The events subsequent to June 2, 1971 clearly show that the parties were proceeding in accordance with the Plan. Arcata acquired the Company stock. Elsasser and Rengo entered into employment contracts with the Company containing restrictive covenants. Subsequently, because of an alleged breach of these covenants, Arcata terminated Elsasser's and Rengo's employment. Litigation resulted, Elsasser and Rengo claiming unlawful termination and Arcata claiming breach of the covenants for which it sought injunctive relief. In the Arcata suit, Elsasser counterclaimed for breach of an alleged oral modification of the Plan wherein he asserted a right to certain leases and the rentals thereunder paid to Arcata.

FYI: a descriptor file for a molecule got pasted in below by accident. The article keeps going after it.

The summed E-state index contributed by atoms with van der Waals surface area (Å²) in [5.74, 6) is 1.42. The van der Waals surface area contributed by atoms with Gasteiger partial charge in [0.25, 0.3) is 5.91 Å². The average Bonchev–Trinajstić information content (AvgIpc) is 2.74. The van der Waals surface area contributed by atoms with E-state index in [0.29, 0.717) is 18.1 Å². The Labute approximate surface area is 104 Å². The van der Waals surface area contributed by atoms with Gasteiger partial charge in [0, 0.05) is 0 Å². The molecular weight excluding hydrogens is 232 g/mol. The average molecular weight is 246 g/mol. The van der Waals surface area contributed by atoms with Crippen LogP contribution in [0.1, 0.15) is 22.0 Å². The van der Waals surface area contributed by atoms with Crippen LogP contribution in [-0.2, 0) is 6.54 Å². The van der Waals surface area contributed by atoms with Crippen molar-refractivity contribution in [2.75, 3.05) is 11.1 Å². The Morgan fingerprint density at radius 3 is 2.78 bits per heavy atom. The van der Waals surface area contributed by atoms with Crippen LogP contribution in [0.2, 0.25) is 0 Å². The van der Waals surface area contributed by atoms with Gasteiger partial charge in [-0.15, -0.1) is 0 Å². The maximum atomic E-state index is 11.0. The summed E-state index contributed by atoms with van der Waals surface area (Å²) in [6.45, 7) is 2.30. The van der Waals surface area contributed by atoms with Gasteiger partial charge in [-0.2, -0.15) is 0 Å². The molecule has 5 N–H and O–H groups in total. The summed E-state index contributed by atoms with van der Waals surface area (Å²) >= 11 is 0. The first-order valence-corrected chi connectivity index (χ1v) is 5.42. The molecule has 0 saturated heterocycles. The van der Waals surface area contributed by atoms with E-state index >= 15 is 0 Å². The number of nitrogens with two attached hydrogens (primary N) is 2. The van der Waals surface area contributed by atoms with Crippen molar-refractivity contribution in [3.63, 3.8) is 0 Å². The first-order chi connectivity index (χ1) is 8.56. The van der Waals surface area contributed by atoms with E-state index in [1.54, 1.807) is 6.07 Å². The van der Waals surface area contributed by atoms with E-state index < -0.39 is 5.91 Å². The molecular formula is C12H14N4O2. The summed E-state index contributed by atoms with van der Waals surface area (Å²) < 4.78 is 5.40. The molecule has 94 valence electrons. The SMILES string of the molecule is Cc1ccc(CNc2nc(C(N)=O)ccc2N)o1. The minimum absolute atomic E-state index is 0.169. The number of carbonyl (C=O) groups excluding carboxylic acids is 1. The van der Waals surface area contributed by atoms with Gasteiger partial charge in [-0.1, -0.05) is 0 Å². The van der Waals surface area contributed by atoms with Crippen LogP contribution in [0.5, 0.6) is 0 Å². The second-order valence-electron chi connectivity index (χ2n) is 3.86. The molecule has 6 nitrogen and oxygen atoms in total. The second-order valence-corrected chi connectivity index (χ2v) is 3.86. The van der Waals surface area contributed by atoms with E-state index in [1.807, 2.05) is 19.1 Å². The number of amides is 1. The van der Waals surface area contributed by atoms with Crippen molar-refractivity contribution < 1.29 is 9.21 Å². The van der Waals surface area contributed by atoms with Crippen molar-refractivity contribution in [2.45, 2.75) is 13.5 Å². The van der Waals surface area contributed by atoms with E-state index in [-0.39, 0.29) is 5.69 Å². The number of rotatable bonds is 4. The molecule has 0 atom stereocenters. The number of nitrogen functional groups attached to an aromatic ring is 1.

All controversies which have arisen under the Plan have been settled and are not in issue on this appeal except Elsasser's claim that under an oral agreement with Arcata, he was entitled to the leases and the rental proceeds thereunder at the installed cost of the equipment.
The focal point of this claim centers around the legal effect of the written agreement of May 5, 1971, the written addendum as of May 5, 1971, and the written memorandum of June 2, 1971. In contrast to these agreements, Elsasser urges the alleged telephonic agreement with an Arcata officer at the time of the June 2, 1971 writing.
There is no question but that Arcata had the right, under paragraph 8(k) of the Plan, on June 2, 1971 to exercise its right not to proceed. Elsasser, as shown by subsequent events, wished to proceed in accordance with the Plan. The stock was exchanged, the employment contracts were signed and for a time Elsasser and Rengo served and were compensated as employees thereunder. Arcata's only concern was a fear of assuming bad credit risks. If this fear could be eliminated, the transaction could proceed.